Tips And Getting Started

Starter Guide

So, you’ve just received your first wood-fired oven - what do you do now?

Start up

When your oven arrives, it will need seasoning. This is the process of gradually heating the oven to thoroughly dry the inside. This step will need repeating as part of regular maintenance, particularly at the start of a season or if your oven gets very cold. It might take a couple of hours.

To build a fire, you’ll need kindling, firelighters, and compressed logs. We recommend kiln-dried, low-moisture wood or compressed logs such as beech. You could use a butane gas torch to speed up the process. A wood-fired oven can consume 2-3kg of wood per hour, so be sure to stock up.

First, build a cabin or a Jenga-like construction using a few pieces of kindling. If you’re using one of our larger ovens such as the Apollo or the Vulcan, you may want to make 2 or 3 of these structures before combining them into one larger flame.

Place a firelighter in the center of the construction and light it. Then begin to add your logs, little and often, until the fire spreads around the internal oven. Although our ovens are fitted with an external temperature gauge as an indicator that the internal oven is gaining/losing heat, an infrared thermometer is needed to give a precise reading of the tiles. Leave the door off until the floor of the oven reaches a temperature of 400°C. At this point, you’re ready to start cooking.

Brush the embers and timber to one side and place a log guard to keep the burning logs and ash away from your food. At this stage, you can put the door back on to help lower the temperature.

Additional info

As you practice, you’ll get to know your oven’s capabilities as well as your own. We strongly encourage experimenting as the only limit is your own imagination - we started with pizza then progressed with joints of meat, veggies, and steaks. We’d recommend 350-400°C for pizza, 270°C for roasting, and 200°C for baking.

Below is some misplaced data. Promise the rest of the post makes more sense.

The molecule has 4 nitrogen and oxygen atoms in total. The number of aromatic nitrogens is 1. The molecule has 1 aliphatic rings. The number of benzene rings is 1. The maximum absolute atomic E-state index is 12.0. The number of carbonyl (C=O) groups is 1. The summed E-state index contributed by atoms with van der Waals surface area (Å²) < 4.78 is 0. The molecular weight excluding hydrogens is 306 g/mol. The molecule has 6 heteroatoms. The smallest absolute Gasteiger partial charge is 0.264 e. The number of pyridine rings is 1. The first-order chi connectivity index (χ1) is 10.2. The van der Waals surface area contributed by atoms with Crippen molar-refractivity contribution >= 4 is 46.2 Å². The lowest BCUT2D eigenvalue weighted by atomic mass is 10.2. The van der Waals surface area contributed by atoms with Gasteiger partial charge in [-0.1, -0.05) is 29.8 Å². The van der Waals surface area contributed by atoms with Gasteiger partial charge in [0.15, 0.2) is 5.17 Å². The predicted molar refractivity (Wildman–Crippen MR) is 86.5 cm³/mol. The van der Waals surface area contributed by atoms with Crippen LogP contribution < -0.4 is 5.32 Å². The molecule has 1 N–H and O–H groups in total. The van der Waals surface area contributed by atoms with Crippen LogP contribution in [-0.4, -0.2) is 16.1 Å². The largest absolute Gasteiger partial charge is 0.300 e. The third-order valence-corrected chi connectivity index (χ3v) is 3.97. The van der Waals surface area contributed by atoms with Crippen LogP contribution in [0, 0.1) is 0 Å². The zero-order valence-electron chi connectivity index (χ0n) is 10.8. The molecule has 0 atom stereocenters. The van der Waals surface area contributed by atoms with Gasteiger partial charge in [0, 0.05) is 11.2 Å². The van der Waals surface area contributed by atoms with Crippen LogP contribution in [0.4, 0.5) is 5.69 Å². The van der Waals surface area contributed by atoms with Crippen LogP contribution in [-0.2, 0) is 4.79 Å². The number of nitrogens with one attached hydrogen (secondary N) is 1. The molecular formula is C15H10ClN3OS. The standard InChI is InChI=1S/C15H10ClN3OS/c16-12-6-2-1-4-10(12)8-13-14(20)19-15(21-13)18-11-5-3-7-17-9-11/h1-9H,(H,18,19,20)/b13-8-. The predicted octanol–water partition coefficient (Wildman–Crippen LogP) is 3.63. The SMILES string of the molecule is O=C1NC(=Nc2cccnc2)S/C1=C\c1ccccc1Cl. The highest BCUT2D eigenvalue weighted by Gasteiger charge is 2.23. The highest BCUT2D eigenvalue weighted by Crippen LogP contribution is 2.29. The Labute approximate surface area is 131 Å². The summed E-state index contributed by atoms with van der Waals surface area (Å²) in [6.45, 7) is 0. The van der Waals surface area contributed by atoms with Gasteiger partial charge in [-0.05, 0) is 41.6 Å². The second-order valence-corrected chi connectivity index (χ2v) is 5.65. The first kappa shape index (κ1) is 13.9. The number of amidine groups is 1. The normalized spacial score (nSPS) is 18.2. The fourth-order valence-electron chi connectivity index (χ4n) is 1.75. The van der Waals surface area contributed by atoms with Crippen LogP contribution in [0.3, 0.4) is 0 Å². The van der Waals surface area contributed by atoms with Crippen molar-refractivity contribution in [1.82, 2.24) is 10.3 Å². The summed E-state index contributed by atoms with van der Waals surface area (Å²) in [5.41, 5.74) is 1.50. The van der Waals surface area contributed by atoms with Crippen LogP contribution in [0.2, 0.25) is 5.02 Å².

You may find pushing the wood to the side will work better than pushing the wood to the back. The oven requires air, which is drawn through the front door aperture, across the fire and up along the roof with the hot air exiting out through the flue.

In warmer weather, the oven will fire up and be ready to go in half an hour or so. In very cold weather it generally takes a couple of hours. This is normal. We have successfully lit and maintained cooking temps in an oven where the external temperature was -6°C during testing.


(Wait for the oven to cool!)

Very little maintenance is required for a wood-fired oven. Along with semi-regular seasoning as noted above, we would recommend wiping the oven cover down with a clean, soft cloth - if your oven is stainless steel - or warm, soapy water if it is powder-coated. Over time, a painted finish may look worn and tired. You can repaint with any good quality, heat-resistant paint. Clean out ash and debris with a soft brush and dustpan as required.


Please email info@skillcraftproducts.com with your name, address and date purchased for warranty purposes. Our products are covered by a standard 1-year guarantee against faulty components. If your oven is outside of that period, please feel free to contact us as we may still assist, at our discretion. See our Privacy Policy for more.

Although these are outdoor ovens, there is still a risk of carbon monoxide inhalation from the smoke, as well as other fire related hazards. Always ensure adequate ventilation and take care when dealing with potential hazards such as discarded embers.

Disclaimer: Although we take great care to fully abrase all sharp edges, we cannot guarantee that minor injuries will not occur due to mishandling the product. Much like a paper cut, any metallic edges will still be a potential hazard so please take care when moving or repositioning the oven. We recommend using safety gloves whilst handling the product to minimize the risk of minor lacerations/burns.


NOTE: Your grill is made from laser profile cut mild steel and may have residual signs of dust, steel, oils and other contaminants left over from the manufacturing process so before first use, your grill needs to be seasoned.

To season the grill:

  • Give the grill a good clean.
  • Ensure the grill is rinsed and dried properly.
  • Coat evenly with a light layer of high temp cooking oil (a spray oil is ideal). Wipe off excess oil.
  • Heat the grill up until it begins to smoke.
  • As the temperature of the grill continues to rise you may notice the grill becoming darker in appearance.
  • The longer this process is continued, the more evenly the heat will be distributed through the grill when you are cooking.